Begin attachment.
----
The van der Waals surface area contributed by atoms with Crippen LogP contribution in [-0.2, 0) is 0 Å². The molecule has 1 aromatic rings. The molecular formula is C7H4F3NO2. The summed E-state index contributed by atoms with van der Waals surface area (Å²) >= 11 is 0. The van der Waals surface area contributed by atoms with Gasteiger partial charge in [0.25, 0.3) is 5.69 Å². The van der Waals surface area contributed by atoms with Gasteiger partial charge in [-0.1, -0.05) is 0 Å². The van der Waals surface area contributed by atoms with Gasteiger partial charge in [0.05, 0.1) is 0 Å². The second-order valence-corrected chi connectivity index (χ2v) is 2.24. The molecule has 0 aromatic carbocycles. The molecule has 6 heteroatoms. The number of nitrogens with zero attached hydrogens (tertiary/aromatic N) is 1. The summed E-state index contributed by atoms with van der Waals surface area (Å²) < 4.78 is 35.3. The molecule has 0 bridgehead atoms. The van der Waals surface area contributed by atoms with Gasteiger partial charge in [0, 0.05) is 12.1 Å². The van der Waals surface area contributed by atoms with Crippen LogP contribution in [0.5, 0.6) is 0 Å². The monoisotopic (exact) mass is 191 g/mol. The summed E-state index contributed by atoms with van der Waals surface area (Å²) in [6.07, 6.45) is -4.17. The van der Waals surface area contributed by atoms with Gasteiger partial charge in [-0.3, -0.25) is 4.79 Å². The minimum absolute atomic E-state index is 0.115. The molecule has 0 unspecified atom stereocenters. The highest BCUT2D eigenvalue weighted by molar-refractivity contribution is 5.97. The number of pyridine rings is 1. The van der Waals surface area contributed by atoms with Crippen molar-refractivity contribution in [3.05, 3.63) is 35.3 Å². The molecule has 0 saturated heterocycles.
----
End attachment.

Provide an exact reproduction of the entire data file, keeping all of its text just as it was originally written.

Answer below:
The van der Waals surface area contributed by atoms with Crippen LogP contribution in [-0.2, 0) is 0 Å². The molecule has 1 aromatic rings. The molecular formula is C7H4F3NO2. The summed E-state index contributed by atoms with van der Waals surface area (Å²) >= 11 is 0. The van der Waals surface area contributed by atoms with Gasteiger partial charge in [0.25, 0.3) is 5.69 Å². The van der Waals surface area contributed by atoms with Gasteiger partial charge in [-0.1, -0.05) is 0 Å². The van der Waals surface area contributed by atoms with Gasteiger partial charge in [0.05, 0.1) is 0 Å². The second-order valence-corrected chi connectivity index (χ2v) is 2.24. The molecule has 0 aromatic carbocycles. The molecule has 6 heteroatoms. The number of nitrogens with zero attached hydrogens (tertiary/aromatic N) is 1. The summed E-state index contributed by atoms with van der Waals surface area (Å²) < 4.78 is 35.3. The molecule has 0 bridgehead atoms. The van der Waals surface area contributed by atoms with Gasteiger partial charge in [0, 0.05) is 12.1 Å². The van der Waals surface area contributed by atoms with Crippen LogP contribution in [0.5, 0.6) is 0 Å². The monoisotopic (exact) mass is 191 g/mol. The summed E-state index contributed by atoms with van der Waals surface area (Å²) in [6.07, 6.45) is -4.17. The van der Waals surface area contributed by atoms with Gasteiger partial charge in [-0.3, -0.25) is 4.79 Å². The minimum absolute atomic E-state index is 0.115. The molecule has 0 unspecified atom stereocenters. The highest BCUT2D eigenvalue weighted by molar-refractivity contribution is 5.97. The number of pyridine rings is 1. The van der Waals surface area contributed by atoms with Crippen molar-refractivity contribution in [3.05, 3.63) is 35.3 Å². The molecule has 0 saturated heterocycles.